And to those comparing version with Minecraft: tell those people to compare with the Pocket Edition, which currently sits at 0.10.4.

Sigh. People should not comparing version numbers of different softwares at all. It just does not make sense. Also, a leading 0 does not always mean the software is considered unfinished, because numbering schemes vary greatly between software.

As Wuzzy already said above - changing the major number means API breaking changes.

Ummm, not so fast! There is no versioning standard on which ALL software in the world agrees upon. There is not even a widely used one.

Also, your assertion is also wrong if you were referring to Semantic Versioning. The MAJOR number 0 has a special meaning which is used for initial development (rule 4), when the API is still very unstable and changes a lot, so you do not have to increase the major number all the time before the project even really started.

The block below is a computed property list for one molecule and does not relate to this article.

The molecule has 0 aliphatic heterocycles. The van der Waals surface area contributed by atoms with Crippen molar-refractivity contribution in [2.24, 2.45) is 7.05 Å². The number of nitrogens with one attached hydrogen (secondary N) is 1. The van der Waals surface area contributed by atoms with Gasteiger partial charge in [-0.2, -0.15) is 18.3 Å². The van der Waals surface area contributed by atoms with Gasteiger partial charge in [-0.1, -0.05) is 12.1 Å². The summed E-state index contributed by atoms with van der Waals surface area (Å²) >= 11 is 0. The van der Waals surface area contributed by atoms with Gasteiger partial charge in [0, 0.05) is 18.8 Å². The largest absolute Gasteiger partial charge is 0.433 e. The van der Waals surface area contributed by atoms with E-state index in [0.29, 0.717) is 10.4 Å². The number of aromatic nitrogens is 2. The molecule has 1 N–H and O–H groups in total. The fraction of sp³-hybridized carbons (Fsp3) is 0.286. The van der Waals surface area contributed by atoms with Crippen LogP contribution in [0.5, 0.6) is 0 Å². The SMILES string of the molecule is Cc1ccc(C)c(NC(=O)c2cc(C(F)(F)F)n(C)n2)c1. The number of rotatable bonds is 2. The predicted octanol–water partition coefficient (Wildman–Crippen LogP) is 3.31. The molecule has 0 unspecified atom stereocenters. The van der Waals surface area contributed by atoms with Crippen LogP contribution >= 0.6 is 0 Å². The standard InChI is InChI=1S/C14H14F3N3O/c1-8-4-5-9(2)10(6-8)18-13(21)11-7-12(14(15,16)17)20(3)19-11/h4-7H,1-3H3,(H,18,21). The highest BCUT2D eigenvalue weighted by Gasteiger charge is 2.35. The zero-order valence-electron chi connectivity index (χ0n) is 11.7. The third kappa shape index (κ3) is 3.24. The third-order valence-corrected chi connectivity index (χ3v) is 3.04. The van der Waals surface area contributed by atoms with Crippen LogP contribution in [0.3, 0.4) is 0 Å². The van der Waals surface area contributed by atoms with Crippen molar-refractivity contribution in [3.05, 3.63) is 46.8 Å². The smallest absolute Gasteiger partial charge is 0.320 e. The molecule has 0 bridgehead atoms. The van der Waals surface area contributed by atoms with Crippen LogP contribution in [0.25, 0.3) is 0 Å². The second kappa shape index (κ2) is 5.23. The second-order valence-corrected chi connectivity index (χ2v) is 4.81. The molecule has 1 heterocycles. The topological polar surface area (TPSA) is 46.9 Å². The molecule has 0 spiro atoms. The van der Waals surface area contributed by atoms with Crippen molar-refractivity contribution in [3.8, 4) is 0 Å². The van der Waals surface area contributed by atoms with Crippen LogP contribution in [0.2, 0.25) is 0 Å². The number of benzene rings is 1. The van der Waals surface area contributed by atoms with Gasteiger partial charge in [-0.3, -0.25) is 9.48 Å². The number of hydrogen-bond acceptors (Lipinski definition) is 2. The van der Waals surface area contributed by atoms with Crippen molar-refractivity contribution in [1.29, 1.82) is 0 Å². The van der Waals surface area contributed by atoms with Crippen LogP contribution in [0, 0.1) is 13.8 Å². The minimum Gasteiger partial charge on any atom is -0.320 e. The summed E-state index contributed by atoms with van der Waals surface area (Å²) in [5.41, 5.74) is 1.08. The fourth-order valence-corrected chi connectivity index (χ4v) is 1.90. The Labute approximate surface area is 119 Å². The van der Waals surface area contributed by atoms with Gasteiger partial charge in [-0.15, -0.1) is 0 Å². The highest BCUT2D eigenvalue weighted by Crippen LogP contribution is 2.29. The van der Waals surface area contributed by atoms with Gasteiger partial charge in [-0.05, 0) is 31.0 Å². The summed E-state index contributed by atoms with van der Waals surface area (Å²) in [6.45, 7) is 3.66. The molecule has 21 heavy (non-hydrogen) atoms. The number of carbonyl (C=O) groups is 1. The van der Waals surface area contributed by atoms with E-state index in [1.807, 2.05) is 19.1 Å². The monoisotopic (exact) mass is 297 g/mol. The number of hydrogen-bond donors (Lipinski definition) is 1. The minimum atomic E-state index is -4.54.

Please read the http://www.semver.org if you want to know what this is about.

About the -dev patch: Both ways can be correct.
0.4.11-dev -> is not a completed 0.4.11 version, thus in developement
0.4.11-dev -> uses 0.4.11 as base and contains new developement stuff
I personally like the 2nd way.. but this depends on the point of view.

This is easy to decide when one uses Semantic Versioning. It has been well-defined under Semantic Versioning. In Semantic Versioning, 0.4.11-dev comes before 0.4.11 (rule 9).

I would prefer to jump to 0.5.0 in the next time when UTF-8 has been added to the game.

This is quite arbitrary. You might use any other big feature as well. And, frankly, this is exactlyy the versioning model we have right now. Increasing the version numbers on more-or-less arbitrary criteria. So not an improvement.